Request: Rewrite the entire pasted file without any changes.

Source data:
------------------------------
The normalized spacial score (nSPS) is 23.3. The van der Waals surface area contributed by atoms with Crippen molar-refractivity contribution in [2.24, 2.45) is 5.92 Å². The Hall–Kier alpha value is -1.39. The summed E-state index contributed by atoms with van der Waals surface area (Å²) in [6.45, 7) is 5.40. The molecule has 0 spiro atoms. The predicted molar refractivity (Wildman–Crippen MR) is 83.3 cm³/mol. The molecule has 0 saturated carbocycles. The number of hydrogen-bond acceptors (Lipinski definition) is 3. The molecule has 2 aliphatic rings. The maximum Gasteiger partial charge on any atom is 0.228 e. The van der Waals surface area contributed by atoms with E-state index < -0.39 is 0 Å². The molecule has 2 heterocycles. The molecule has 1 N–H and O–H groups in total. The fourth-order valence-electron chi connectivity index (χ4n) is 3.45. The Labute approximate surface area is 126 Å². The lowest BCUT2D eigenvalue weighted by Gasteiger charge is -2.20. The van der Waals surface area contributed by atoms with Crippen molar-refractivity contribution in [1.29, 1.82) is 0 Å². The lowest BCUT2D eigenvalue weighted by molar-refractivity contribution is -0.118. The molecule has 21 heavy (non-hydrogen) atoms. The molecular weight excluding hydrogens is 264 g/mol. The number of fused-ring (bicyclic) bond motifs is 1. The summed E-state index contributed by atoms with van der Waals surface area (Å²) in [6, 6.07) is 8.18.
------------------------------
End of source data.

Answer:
The normalized spacial score (nSPS) is 23.3. The van der Waals surface area contributed by atoms with Crippen molar-refractivity contribution in [2.24, 2.45) is 5.92 Å². The Hall–Kier alpha value is -1.39. The summed E-state index contributed by atoms with van der Waals surface area (Å²) in [6.45, 7) is 5.40. The molecule has 0 spiro atoms. The predicted molar refractivity (Wildman–Crippen MR) is 83.3 cm³/mol. The molecule has 0 saturated carbocycles. The number of hydrogen-bond acceptors (Lipinski definition) is 3. The molecule has 2 aliphatic rings. The maximum Gasteiger partial charge on any atom is 0.228 e. The van der Waals surface area contributed by atoms with E-state index < -0.39 is 0 Å². The molecule has 2 heterocycles. The molecule has 1 N–H and O–H groups in total. The fourth-order valence-electron chi connectivity index (χ4n) is 3.45. The Labute approximate surface area is 126 Å². The lowest BCUT2D eigenvalue weighted by Gasteiger charge is -2.20. The van der Waals surface area contributed by atoms with Crippen molar-refractivity contribution in [1.29, 1.82) is 0 Å². The lowest BCUT2D eigenvalue weighted by molar-refractivity contribution is -0.118. The molecule has 21 heavy (non-hydrogen) atoms. The molecular weight excluding hydrogens is 264 g/mol. The number of fused-ring (bicyclic) bond motifs is 1. The summed E-state index contributed by atoms with van der Waals surface area (Å²) in [6, 6.07) is 8.18.